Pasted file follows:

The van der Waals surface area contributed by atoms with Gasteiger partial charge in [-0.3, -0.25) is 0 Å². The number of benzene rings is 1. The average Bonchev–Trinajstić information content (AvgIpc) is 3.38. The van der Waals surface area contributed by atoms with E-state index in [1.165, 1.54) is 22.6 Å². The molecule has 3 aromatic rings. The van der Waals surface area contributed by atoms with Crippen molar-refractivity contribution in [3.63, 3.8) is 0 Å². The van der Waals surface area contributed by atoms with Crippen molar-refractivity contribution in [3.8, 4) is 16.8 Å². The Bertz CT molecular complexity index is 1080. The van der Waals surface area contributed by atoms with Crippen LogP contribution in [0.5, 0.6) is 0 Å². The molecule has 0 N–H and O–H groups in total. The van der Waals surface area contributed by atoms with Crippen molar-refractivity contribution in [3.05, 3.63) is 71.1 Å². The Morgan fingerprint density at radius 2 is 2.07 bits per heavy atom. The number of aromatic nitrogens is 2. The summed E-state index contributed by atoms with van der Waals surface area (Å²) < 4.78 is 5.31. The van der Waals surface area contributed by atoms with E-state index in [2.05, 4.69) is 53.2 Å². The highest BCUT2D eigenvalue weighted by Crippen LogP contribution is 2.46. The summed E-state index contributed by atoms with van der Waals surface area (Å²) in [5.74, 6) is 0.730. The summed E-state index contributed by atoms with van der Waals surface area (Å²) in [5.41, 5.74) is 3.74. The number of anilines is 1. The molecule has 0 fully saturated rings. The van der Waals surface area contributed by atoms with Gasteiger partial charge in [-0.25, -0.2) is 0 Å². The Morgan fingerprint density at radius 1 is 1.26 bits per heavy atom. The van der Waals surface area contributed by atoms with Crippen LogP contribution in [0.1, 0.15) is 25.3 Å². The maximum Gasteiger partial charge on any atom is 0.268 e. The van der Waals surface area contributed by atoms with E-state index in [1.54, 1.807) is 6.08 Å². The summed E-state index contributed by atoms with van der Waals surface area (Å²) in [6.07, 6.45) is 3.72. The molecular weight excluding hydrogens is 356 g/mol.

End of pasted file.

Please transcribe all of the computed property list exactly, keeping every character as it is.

The van der Waals surface area contributed by atoms with Gasteiger partial charge in [-0.3, -0.25) is 0 Å². The number of benzene rings is 1. The average Bonchev–Trinajstić information content (AvgIpc) is 3.38. The van der Waals surface area contributed by atoms with E-state index in [1.165, 1.54) is 22.6 Å². The molecule has 3 aromatic rings. The van der Waals surface area contributed by atoms with Crippen molar-refractivity contribution in [3.63, 3.8) is 0 Å². The van der Waals surface area contributed by atoms with Crippen molar-refractivity contribution in [3.8, 4) is 16.8 Å². The Bertz CT molecular complexity index is 1080. The van der Waals surface area contributed by atoms with Crippen LogP contribution in [0.5, 0.6) is 0 Å². The molecule has 0 N–H and O–H groups in total. The van der Waals surface area contributed by atoms with Crippen molar-refractivity contribution in [3.05, 3.63) is 71.1 Å². The Morgan fingerprint density at radius 2 is 2.07 bits per heavy atom. The number of aromatic nitrogens is 2. The summed E-state index contributed by atoms with van der Waals surface area (Å²) < 4.78 is 5.31. The van der Waals surface area contributed by atoms with E-state index in [2.05, 4.69) is 53.2 Å². The highest BCUT2D eigenvalue weighted by Crippen LogP contribution is 2.46. The summed E-state index contributed by atoms with van der Waals surface area (Å²) in [5.74, 6) is 0.730. The summed E-state index contributed by atoms with van der Waals surface area (Å²) in [5.41, 5.74) is 3.74. The number of anilines is 1. The molecule has 0 fully saturated rings. The van der Waals surface area contributed by atoms with Gasteiger partial charge in [-0.25, -0.2) is 0 Å². The Morgan fingerprint density at radius 1 is 1.26 bits per heavy atom. The van der Waals surface area contributed by atoms with Crippen LogP contribution in [0.1, 0.15) is 25.3 Å². The maximum Gasteiger partial charge on any atom is 0.268 e. The van der Waals surface area contributed by atoms with E-state index in [1.54, 1.807) is 6.08 Å². The summed E-state index contributed by atoms with van der Waals surface area (Å²) in [6.07, 6.45) is 3.72. The molecular weight excluding hydrogens is 356 g/mol.